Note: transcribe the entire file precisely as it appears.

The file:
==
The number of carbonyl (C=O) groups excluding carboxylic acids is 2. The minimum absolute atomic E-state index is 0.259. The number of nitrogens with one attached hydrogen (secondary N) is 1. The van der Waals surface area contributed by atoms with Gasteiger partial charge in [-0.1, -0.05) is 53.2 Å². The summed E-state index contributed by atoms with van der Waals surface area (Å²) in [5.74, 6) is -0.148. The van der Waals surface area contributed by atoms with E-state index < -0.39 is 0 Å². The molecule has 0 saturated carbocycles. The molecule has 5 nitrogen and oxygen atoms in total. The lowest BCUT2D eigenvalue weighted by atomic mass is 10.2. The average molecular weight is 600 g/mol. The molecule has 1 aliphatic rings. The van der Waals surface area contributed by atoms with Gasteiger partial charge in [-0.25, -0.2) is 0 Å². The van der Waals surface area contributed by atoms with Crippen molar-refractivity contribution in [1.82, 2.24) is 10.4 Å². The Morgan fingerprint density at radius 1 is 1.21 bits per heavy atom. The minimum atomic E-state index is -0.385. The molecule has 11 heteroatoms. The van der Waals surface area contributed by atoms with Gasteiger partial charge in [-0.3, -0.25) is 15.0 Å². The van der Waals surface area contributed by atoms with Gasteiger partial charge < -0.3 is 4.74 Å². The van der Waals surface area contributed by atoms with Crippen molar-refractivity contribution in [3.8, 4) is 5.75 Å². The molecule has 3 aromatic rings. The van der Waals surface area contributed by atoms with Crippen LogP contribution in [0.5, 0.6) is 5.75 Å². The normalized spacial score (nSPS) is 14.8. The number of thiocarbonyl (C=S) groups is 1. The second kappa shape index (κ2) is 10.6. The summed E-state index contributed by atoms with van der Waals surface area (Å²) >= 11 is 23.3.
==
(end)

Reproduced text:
The number of carbonyl (C=O) groups excluding carboxylic acids is 2. The minimum absolute atomic E-state index is 0.259. The number of nitrogens with one attached hydrogen (secondary N) is 1. The van der Waals surface area contributed by atoms with Gasteiger partial charge in [-0.1, -0.05) is 53.2 Å². The summed E-state index contributed by atoms with van der Waals surface area (Å²) in [5.74, 6) is -0.148. The van der Waals surface area contributed by atoms with E-state index < -0.39 is 0 Å². The molecule has 0 saturated carbocycles. The molecule has 5 nitrogen and oxygen atoms in total. The lowest BCUT2D eigenvalue weighted by atomic mass is 10.2. The average molecular weight is 600 g/mol. The molecule has 1 aliphatic rings. The van der Waals surface area contributed by atoms with Gasteiger partial charge in [-0.25, -0.2) is 0 Å². The van der Waals surface area contributed by atoms with Crippen molar-refractivity contribution in [1.82, 2.24) is 10.4 Å². The Morgan fingerprint density at radius 1 is 1.21 bits per heavy atom. The minimum atomic E-state index is -0.385. The molecule has 11 heteroatoms. The van der Waals surface area contributed by atoms with Gasteiger partial charge in [-0.3, -0.25) is 15.0 Å². The van der Waals surface area contributed by atoms with Gasteiger partial charge < -0.3 is 4.74 Å². The van der Waals surface area contributed by atoms with Crippen molar-refractivity contribution in [3.8, 4) is 5.75 Å². The molecule has 3 aromatic rings. The van der Waals surface area contributed by atoms with Crippen LogP contribution in [0.5, 0.6) is 5.75 Å². The normalized spacial score (nSPS) is 14.8. The number of thiocarbonyl (C=S) groups is 1. The second kappa shape index (κ2) is 10.6. The summed E-state index contributed by atoms with van der Waals surface area (Å²) >= 11 is 23.3.